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The tools you choose are up to you, as is their safe use. Wear proper protective gear and educate yourself in all appropriate safety precautions before working with the tools and materials.

Techniques - Page 2


5. Cutting the Tenons

  • Extreme caution is necessary, as the blade guard is removed for this operation. Before turning on the saw, check front and back to ensure your fingers are not in the path of the blade.
  • Keep a couple types of push stick close at hand. [The push stick pattern shown at that link is a bit large for these purposes. I found that scaling it down made it more usable.] There are many patterns available online.
  • Practice on scrap pieces first and make some test fits before making the final pieces. I used a piece of three inch poplar cut into a few lengths of five inches for this purpose.
  • I clamped two matching pieces (two sides, two endpieces) together to save time in cutting.

  • For the first cut, position the side(s) with the dadoed slot(s) towards the key.
  • Inserting a small piece of key stock in the gaps helped keep the two pieces aligned after flipping them to cut the second row of tenons.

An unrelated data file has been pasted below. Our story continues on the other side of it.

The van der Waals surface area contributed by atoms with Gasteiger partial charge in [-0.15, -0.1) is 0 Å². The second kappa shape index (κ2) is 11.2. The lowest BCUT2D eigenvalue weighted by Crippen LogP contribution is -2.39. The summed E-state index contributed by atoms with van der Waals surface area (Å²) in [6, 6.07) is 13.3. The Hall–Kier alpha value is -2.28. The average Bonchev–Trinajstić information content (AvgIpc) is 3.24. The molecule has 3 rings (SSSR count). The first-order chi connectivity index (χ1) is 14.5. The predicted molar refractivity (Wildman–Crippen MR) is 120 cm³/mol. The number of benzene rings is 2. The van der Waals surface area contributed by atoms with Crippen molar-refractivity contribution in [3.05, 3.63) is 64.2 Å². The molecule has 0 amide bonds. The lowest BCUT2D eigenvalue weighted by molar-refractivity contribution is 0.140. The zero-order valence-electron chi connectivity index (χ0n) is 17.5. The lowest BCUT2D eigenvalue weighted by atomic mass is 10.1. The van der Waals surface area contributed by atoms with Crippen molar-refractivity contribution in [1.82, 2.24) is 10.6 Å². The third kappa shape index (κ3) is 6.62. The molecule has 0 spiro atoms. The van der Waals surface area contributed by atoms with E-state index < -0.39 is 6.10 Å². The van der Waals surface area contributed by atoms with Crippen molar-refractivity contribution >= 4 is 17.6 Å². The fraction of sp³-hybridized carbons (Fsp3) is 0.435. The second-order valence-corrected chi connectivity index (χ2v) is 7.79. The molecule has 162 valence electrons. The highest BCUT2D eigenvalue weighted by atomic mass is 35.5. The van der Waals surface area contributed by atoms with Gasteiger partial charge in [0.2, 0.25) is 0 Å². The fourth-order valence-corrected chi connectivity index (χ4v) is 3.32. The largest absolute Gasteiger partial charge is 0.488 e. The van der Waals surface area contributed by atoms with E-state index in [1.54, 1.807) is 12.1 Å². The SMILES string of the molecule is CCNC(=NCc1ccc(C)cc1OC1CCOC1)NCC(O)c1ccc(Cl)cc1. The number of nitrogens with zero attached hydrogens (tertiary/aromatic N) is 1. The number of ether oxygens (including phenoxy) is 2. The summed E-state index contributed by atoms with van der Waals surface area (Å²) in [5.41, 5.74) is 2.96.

• Be sure to mark the first tenon of each piece, as suggested by the Lowe's instructions.
  • Believe the instructions when they say to make the cuts slightly deeper than the width.

  • I was briefly confused by the fourth step in the Lowe's instructions--when starting to cut the second piece--and didn't interpret the photo correctly. This is where the virtues of practicing on scrap become obvious. The photo shown here should help clarify the placement of the pieces.

  • The wobble dado is, unfortunately, not precise. There will inevitably be problems with the final fit. It will be necessary to do some filing and sanding of the tenons to fit one piece to another.
  • It is critical to mark each matching piece during this process, so that you will know for certain which two pieces are meant to be joined at each corner.
  • I found that placing two selected pieces side-by-side initially gives a rough idea of where to begin the final sanding. A Permagrit or similar tungsten-carbide needle file is a good choice for this operation. But, do NOT remove any more material than absolutely necessary or the tenons will not meet and the purpose of making box joints (increasing the surface area to be glued) will be defeated.


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